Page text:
Sunlight can help our mental outlook and help us feel healthier. For people who have arthritis, the sun's warmth can help relieve some of their physical pain. Many people also think that a suntan makes a person look young and healthy. But sunlight can be harmful to the skin, causing immediate problems as well as problems that may develop years later.
A sunburn is skin damage from the sun's ultraviolet (UV) rays. Most sunburns cause mild pain and redness but affect only the outer layer of skin (first-degree burn). The red skin might hurt when you touch it. These sunburns are mild and can usually be treated at home.
Skin that is red and painful and that swells up and blisters may mean that deep skin layers and nerve endings have been damaged (second-degree burn). This type of sunburn is usually more painful and takes longer to heal.
Other problems that can be present along with sunburn include:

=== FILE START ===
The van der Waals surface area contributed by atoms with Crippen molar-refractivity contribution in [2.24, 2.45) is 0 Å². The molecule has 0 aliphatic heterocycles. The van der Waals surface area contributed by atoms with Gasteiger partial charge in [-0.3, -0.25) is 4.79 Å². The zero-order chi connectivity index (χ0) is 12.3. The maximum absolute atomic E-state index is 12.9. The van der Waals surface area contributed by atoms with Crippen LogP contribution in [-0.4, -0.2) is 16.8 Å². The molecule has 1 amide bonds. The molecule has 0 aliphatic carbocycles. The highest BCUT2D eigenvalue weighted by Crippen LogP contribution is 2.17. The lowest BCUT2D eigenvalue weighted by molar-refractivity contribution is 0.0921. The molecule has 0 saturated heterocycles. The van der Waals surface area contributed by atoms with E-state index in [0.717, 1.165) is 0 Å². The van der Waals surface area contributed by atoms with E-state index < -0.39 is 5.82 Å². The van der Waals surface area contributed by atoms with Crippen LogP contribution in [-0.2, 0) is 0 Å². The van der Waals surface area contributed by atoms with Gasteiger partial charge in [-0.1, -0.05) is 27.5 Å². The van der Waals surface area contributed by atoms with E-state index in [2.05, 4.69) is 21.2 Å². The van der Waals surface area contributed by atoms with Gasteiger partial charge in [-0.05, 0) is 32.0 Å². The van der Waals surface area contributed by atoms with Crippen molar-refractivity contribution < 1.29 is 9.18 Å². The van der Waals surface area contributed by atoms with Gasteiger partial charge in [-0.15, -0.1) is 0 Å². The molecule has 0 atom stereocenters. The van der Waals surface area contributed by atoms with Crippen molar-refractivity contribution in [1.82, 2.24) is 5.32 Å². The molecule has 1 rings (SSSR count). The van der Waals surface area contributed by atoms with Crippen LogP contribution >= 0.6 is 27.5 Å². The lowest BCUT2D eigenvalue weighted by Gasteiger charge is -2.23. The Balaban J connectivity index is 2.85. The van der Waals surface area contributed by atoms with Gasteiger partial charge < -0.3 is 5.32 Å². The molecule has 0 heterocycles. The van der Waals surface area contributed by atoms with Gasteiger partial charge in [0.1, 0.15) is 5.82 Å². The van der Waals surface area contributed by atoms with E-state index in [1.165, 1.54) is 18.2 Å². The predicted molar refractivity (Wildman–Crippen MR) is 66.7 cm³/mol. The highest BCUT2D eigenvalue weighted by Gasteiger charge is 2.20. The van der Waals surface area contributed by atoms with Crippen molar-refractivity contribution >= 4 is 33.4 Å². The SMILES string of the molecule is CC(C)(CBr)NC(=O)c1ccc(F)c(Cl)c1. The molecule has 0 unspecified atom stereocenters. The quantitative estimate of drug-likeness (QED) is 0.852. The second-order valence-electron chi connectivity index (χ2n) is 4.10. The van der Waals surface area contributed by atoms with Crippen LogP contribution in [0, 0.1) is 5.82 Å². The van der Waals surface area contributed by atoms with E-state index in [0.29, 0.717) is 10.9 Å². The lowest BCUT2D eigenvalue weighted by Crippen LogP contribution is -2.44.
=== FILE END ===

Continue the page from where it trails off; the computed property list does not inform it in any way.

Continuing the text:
Long-term problems include:
Your skin type affects how easily you become sunburned. People with fair or freckled skin, blond or red hair, and blue eyes usually sunburn easily. Your age also affects how your skin reacts to the sun. The skin of children younger than 6 and adults older than 60 is more sensitive to sunlight.
You may get a more severe sunburn depending on:
Preventive measures and home treatment are usually all that is needed to prevent or treat a sunburn.
If you have any health risks that may increase the seriousness of sun exposure, you should avoid being in the sun from 10 in the morning to 4 in the afternoon.
Check your symptoms to decide if and when you should see a doctor.
eMedicineHealth Medical Reference from Healthwise
To learn more visit Healthwise.org
© 1995-2012 Healthwise, Incorporated. Healthwise, Healthwise for every health decision, and the Healthwise logo are trademarks of Healthwise, Incorporated.